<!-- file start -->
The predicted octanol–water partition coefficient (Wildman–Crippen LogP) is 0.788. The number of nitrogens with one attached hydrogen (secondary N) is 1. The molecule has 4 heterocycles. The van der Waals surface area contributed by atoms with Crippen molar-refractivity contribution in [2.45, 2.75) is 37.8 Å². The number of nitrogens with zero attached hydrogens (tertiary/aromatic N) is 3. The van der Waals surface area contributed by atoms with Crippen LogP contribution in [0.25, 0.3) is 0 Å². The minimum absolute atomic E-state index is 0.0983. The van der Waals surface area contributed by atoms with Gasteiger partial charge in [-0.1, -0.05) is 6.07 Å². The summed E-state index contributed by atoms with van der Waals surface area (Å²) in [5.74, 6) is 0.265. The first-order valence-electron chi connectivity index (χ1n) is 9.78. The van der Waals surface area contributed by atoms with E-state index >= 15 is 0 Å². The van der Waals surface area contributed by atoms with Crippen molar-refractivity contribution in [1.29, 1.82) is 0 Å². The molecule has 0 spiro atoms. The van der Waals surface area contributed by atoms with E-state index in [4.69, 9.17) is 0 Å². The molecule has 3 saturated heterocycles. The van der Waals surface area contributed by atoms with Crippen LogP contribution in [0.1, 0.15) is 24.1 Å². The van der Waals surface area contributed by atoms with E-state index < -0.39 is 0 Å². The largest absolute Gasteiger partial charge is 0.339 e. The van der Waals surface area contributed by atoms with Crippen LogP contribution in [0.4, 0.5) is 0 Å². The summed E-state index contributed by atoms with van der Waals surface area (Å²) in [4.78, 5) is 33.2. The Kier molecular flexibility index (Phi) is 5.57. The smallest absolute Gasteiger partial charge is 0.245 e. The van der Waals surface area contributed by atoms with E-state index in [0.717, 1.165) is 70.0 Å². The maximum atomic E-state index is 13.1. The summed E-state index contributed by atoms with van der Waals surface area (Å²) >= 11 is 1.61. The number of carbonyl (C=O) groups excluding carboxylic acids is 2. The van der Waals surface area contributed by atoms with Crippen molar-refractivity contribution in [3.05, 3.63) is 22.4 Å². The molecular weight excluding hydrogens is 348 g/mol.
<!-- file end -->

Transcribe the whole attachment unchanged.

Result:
The predicted octanol–water partition coefficient (Wildman–Crippen LogP) is 0.788. The number of nitrogens with one attached hydrogen (secondary N) is 1. The molecule has 4 heterocycles. The van der Waals surface area contributed by atoms with Crippen molar-refractivity contribution in [2.45, 2.75) is 37.8 Å². The number of nitrogens with zero attached hydrogens (tertiary/aromatic N) is 3. The van der Waals surface area contributed by atoms with Crippen LogP contribution in [0.25, 0.3) is 0 Å². The minimum absolute atomic E-state index is 0.0983. The van der Waals surface area contributed by atoms with Gasteiger partial charge in [-0.1, -0.05) is 6.07 Å². The summed E-state index contributed by atoms with van der Waals surface area (Å²) in [5.74, 6) is 0.265. The first-order valence-electron chi connectivity index (χ1n) is 9.78. The van der Waals surface area contributed by atoms with E-state index >= 15 is 0 Å². The van der Waals surface area contributed by atoms with Crippen molar-refractivity contribution in [1.29, 1.82) is 0 Å². The molecule has 0 spiro atoms. The van der Waals surface area contributed by atoms with E-state index in [4.69, 9.17) is 0 Å². The molecule has 3 saturated heterocycles. The van der Waals surface area contributed by atoms with Crippen LogP contribution in [0.1, 0.15) is 24.1 Å². The van der Waals surface area contributed by atoms with E-state index < -0.39 is 0 Å². The largest absolute Gasteiger partial charge is 0.339 e. The van der Waals surface area contributed by atoms with Crippen LogP contribution in [0.4, 0.5) is 0 Å². The summed E-state index contributed by atoms with van der Waals surface area (Å²) in [4.78, 5) is 33.2. The Kier molecular flexibility index (Phi) is 5.57. The smallest absolute Gasteiger partial charge is 0.245 e. The van der Waals surface area contributed by atoms with E-state index in [0.717, 1.165) is 70.0 Å². The maximum atomic E-state index is 13.1. The summed E-state index contributed by atoms with van der Waals surface area (Å²) >= 11 is 1.61. The number of carbonyl (C=O) groups excluding carboxylic acids is 2. The van der Waals surface area contributed by atoms with Crippen molar-refractivity contribution in [3.05, 3.63) is 22.4 Å². The molecular weight excluding hydrogens is 348 g/mol.